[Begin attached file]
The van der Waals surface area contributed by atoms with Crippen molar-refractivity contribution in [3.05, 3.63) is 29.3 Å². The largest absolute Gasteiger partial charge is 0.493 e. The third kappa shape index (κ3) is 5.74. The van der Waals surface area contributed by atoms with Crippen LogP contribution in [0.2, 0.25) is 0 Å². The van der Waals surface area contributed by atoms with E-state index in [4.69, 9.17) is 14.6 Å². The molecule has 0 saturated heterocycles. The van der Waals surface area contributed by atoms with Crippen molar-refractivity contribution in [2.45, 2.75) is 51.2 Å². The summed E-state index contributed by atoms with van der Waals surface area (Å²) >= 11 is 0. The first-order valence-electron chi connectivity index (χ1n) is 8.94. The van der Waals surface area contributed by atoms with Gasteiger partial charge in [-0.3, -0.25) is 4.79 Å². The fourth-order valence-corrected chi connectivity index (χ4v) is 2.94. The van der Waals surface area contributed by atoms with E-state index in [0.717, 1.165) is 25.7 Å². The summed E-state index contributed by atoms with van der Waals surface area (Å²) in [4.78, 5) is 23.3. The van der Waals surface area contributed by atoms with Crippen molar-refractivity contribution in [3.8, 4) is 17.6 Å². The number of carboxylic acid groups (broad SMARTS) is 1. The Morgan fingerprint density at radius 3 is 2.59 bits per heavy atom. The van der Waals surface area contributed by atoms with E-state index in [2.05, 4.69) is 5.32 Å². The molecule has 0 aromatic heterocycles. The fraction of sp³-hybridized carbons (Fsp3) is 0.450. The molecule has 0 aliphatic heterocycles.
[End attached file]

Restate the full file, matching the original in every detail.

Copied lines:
The van der Waals surface area contributed by atoms with Crippen molar-refractivity contribution in [3.05, 3.63) is 29.3 Å². The largest absolute Gasteiger partial charge is 0.493 e. The third kappa shape index (κ3) is 5.74. The van der Waals surface area contributed by atoms with Crippen LogP contribution in [0.2, 0.25) is 0 Å². The van der Waals surface area contributed by atoms with E-state index in [4.69, 9.17) is 14.6 Å². The molecule has 0 saturated heterocycles. The van der Waals surface area contributed by atoms with Crippen molar-refractivity contribution in [2.45, 2.75) is 51.2 Å². The summed E-state index contributed by atoms with van der Waals surface area (Å²) >= 11 is 0. The first-order valence-electron chi connectivity index (χ1n) is 8.94. The van der Waals surface area contributed by atoms with Gasteiger partial charge in [-0.3, -0.25) is 4.79 Å². The fourth-order valence-corrected chi connectivity index (χ4v) is 2.94. The van der Waals surface area contributed by atoms with E-state index in [0.717, 1.165) is 25.7 Å². The summed E-state index contributed by atoms with van der Waals surface area (Å²) in [4.78, 5) is 23.3. The van der Waals surface area contributed by atoms with Crippen molar-refractivity contribution in [3.8, 4) is 17.6 Å². The number of carboxylic acid groups (broad SMARTS) is 1. The Morgan fingerprint density at radius 3 is 2.59 bits per heavy atom. The van der Waals surface area contributed by atoms with E-state index in [2.05, 4.69) is 5.32 Å². The molecule has 0 aromatic heterocycles. The fraction of sp³-hybridized carbons (Fsp3) is 0.450. The molecule has 0 aliphatic heterocycles.